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President talks al-Hol orphans, food security at Christmas gift ceremony

The presidential household received gifts of produce, a Christmas tree and flowers from different parts of the country.

The President and his wife Jenni Haukio received the seasonal gifts on Thursday. Image: Yle
Yle News

President Sauli Niinistö on Thursday commended reported efforts to repatriate Finnish children living at the al-Hol refugee camp in Syria, which houses some family members of Isis fighters.

At the time Niinistö and his wife Jenni Haukio had just received gifts of produce from different parts of the country as part of a long-running Christmas tradition. Niinistö was asked to respond to reports that two orphans had already been evacuated from the camp in Syria.

The president told media representatives that he had the same information that was publicly available everyone else. However he noted that other Nordic countries had already returned orphaned nationals from the region.

"This is probably the initial stage. It’s is good that Finns are also acting," Niinistö added.

As part of the gift-giving ceremony at Mäntyniemi, the presidential couple’s official residence, Niinistö and Haukio received a Christmas tree from forestry students at the University of Helsinki, as well as flowers, including tulips, amaryllis and poinsettias.

Niinistö flags food security

The Niinistös’ Christmas ham arrived from Vehmaa in western Finland and was gifted by the local agricultural producers’ association. The president said that he was delighted to see young producers and noted that weather phenomena and climate change may cause regional food shortages.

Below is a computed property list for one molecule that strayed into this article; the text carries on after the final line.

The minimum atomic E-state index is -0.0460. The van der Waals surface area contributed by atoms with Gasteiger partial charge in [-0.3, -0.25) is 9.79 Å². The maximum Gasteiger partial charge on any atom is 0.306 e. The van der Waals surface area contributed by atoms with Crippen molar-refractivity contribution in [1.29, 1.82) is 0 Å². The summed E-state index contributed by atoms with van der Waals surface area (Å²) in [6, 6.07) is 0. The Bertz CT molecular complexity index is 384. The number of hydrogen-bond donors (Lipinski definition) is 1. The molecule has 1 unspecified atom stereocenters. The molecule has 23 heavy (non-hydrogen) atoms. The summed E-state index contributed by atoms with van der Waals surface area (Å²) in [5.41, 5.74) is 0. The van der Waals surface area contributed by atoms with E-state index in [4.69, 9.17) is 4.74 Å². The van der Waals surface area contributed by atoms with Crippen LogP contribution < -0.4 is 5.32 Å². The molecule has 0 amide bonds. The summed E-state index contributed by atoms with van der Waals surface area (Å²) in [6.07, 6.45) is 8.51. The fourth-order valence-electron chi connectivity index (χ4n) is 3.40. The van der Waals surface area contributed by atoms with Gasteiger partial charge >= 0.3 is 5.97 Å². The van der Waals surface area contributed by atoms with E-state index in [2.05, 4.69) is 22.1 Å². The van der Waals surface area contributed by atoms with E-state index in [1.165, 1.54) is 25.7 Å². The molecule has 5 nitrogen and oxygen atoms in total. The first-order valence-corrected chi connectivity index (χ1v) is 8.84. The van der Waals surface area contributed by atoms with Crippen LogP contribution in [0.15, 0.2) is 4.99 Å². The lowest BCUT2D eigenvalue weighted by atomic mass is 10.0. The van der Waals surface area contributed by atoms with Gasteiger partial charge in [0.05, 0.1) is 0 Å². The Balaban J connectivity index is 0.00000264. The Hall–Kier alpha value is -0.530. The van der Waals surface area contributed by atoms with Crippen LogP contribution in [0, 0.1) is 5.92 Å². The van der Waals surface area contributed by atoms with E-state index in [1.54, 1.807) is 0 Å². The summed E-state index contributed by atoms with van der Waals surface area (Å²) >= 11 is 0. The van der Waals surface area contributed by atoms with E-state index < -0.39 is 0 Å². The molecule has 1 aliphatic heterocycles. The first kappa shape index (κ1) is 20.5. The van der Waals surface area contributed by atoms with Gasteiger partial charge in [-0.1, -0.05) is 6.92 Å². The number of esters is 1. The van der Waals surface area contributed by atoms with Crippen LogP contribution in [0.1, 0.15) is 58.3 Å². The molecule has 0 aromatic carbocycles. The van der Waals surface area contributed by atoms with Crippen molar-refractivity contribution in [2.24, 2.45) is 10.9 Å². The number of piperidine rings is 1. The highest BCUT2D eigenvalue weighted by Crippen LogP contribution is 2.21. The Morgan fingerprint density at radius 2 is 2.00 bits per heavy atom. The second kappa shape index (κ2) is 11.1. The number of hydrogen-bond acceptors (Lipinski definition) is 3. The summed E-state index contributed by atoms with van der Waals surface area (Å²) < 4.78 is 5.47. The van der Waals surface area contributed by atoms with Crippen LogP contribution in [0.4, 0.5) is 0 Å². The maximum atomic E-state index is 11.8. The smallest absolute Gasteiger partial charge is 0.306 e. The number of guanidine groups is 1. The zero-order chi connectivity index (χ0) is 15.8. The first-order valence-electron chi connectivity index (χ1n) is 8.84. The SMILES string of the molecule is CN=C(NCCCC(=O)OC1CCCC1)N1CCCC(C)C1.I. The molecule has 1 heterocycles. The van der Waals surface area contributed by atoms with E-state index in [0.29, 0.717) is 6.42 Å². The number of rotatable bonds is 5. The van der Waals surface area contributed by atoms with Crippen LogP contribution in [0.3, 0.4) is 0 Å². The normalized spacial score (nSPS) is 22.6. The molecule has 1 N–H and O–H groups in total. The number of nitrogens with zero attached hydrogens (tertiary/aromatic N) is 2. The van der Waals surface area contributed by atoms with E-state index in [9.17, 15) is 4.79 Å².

"Finland cannot afford to lose its ability to produce food," he commented.

The Finnish Nature League donated a vegetable hamper including health-boosting lingonberries, which also spoke to the benefits of spending time in the forest.

The Niinistö household also received a pike from Korpo in the Turku archipelago, fished from local waters by resident Klaus Mattson of Jurmo, an island in the archipelago. It was his third time supplying the seasonal offering.

This year’s fish was silver, a colouring said to be rare for the species. The custom of giving a Christmas pike dates back to the 18th century, when residents presented it to the monarch for Christmas. It is generally served in a fish stew along with potatoes and swedes.

Karjalan liitto (the Karelian Association), a group for Winter War evacuees from the region, handed over their signature Karelian pies as well as potato pies baked fresh on Thursday morning. The organisation will celebrate its 80th anniversary in 2020.

This year’s Finnish Lucia, Sara Ray, led a choir and performed the Santa Lucia hymn along with other selections. Additional entertainment was provided by the Helsinki Cathedral boys’ choir, Cantores Minores.

In 2016, the presidential family’s pet Boston terrier, Lemu, stole the show when he was overcome by the presence of fish and ham in the array of gifts.

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